A fundamental principle of the Jewish faith is that there are no intermediaries between G‑d and His world; our relationship with Him is not facilitated by any third party. In light of this, there are a number of statements by our sages that require explanation.

When the Torah speaks of Israel’s faith in G‑d in the wake of the miracles of the Exodus, it says, “They believed in G‑d and in Moses His servant” (Exodus 14:31). Noting that the Torah uses the very same verb (vayaaminu, “and they believed”) to refer to Israel’s belief in Moses and in the Almighty, the Mechilta declares: “One who believes in Moses believes in G‑d.”

Accordingly, the Zohar refers to Moses as the raaya meheimna of Israel—a phrase that translates both as “faithful shepherd” and “shepherd of faith.” The latter sense implies that Moses is Israel’s faith provider—a source of, and conduit for, their faith in G‑d.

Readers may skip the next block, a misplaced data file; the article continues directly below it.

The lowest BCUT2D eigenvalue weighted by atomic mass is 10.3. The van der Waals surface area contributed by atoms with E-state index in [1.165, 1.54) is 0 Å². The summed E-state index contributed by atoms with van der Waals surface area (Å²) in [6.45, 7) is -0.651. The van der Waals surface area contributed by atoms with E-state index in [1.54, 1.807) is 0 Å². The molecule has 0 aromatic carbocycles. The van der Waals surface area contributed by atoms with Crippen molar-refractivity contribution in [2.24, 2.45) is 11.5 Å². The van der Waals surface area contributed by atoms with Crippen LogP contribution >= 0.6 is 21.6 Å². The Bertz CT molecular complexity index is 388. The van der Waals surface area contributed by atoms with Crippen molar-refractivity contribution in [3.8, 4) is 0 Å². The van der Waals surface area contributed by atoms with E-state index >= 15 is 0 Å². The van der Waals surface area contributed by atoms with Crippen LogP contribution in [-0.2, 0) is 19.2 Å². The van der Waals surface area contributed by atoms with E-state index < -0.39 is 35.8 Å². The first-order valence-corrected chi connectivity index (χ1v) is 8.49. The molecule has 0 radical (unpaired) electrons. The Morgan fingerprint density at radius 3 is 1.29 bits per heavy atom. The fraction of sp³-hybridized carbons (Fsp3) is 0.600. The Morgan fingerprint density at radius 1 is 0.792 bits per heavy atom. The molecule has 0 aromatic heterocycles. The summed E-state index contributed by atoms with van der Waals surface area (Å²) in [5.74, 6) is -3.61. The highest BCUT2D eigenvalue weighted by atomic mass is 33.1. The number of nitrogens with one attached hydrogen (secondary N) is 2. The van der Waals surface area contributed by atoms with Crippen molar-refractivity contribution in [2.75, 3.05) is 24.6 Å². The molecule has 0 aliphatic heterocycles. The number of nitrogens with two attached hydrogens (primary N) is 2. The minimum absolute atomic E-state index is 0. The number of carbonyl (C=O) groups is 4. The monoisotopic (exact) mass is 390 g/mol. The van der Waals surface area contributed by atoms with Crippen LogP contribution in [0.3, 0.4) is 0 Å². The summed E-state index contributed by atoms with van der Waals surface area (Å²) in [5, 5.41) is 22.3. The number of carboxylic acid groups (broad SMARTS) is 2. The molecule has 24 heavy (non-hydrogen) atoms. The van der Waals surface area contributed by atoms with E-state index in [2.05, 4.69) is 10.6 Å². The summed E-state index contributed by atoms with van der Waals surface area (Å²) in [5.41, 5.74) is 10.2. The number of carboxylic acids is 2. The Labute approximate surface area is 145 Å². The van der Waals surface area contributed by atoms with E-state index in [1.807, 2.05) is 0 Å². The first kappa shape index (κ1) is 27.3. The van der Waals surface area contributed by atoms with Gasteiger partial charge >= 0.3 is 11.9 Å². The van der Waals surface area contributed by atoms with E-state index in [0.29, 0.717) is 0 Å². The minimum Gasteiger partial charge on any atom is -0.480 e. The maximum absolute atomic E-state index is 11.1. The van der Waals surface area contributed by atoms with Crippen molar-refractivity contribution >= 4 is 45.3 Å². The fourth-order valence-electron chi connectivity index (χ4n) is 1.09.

The Talmud goes even further, applying the same to the sages and Torah scholars of all generations. Citing the verse (Deuteronomy 30:20), “To love the L‑rd your G‑d and to cleave to Him,” it asks, “Is it then possible to cleave to the divine?” and replies: “But whoever attaches himself to a Torah scholar, the Torah considers it as if he had attached himself to G‑d.”1

The Awareness Factor

The explanation, says Rabbi Schneur Zalman of Liadi in his Tanya, lies in understanding the father/child metaphor employed by the Torah to describe our relationship with G‑d. “You are children to the L‑rd your G‑d,” says Moses (Deuteronomy 14:1). While we were still in Egypt, G‑d speaks of us as “My firstborn child, Israel” (Exodus 4:22).